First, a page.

What remains is a mixture of precious and other metals and rare earths contained in the ground stock, especially of gold, silver, platinum and platinum metals, cobalt, nickel and zinc, which will deposit as a residue on the bottom of the tank in which the leaching process is performed.

With novel bioleaching processes, the copper can be leached out in a particularly environment-friendly manner and with a relatively low production of sulfuric acid.

In this process, the covelline is oxidized in accordance with

CuS+O2→CuSO4

in the presence of special bacteria and separated in an aqueous solution.

The conversion of chalcopyrite should preferably proceed in an inert atmosphere, for example, under nitrogen, sulfur dioxide or argon.

A range of between room temperature and 501 C. has been established as a preferred temperature range for the conversion. Especially at 410 C., the conversion can proceed at a relatively high rate.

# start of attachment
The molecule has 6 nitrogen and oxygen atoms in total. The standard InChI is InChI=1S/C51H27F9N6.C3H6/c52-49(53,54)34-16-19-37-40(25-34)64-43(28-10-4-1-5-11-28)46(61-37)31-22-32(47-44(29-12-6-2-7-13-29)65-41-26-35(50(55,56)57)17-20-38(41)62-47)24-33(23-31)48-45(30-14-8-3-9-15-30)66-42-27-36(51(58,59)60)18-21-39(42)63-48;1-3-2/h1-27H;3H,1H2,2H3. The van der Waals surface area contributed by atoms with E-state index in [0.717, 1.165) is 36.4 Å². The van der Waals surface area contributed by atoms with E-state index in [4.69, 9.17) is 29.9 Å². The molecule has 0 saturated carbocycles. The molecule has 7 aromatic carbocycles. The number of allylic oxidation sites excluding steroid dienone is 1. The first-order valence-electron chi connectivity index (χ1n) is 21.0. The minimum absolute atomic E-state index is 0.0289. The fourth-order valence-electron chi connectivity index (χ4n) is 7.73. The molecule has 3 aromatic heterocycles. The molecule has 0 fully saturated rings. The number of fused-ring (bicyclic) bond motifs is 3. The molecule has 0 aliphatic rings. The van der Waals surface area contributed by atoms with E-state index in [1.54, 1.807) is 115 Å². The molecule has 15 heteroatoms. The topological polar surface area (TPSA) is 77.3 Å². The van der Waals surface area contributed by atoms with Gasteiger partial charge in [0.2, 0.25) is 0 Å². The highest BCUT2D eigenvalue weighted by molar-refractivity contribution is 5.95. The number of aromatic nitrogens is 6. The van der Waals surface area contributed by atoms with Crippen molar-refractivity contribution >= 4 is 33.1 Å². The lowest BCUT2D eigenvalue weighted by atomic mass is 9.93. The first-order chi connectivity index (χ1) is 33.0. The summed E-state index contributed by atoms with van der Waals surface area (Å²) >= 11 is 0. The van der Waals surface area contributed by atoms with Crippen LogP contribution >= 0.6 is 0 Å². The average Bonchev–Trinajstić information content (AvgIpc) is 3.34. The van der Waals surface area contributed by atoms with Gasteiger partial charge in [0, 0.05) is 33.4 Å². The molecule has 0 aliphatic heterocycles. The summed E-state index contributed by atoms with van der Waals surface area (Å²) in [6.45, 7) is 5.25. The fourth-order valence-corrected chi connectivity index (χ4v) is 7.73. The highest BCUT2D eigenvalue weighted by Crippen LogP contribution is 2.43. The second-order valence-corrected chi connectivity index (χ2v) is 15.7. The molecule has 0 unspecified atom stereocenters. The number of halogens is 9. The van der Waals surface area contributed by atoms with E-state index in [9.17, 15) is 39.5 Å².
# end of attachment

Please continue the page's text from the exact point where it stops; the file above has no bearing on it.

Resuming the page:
The conversion process of chalcopyrite to covelline can be promoted by microwave irradiation. Since the microwaves heat up the individual grains of the ground stock in both inner and outer portions thereof, the diffusion processes proceeding in the conversion during the formation of the pyrite core and the shell of covelline can be accelerated thereby. By this improvement of reaction kinetics, the open process can be accelerated, and the economic efficiency of the process can be thus increased.

Depending on the reaction temperature and the degree of any microwave irradiation, the conversion can proceed for a period of from 0.5 h to 3 h, especially 2 h. While a conversion of 80% can be achieved in 30 minutes with no problems, the chalcopyrite is almost completely converted after 3 h.

The sulfur should be added to the chalcopyrite in stoichlometric amounts.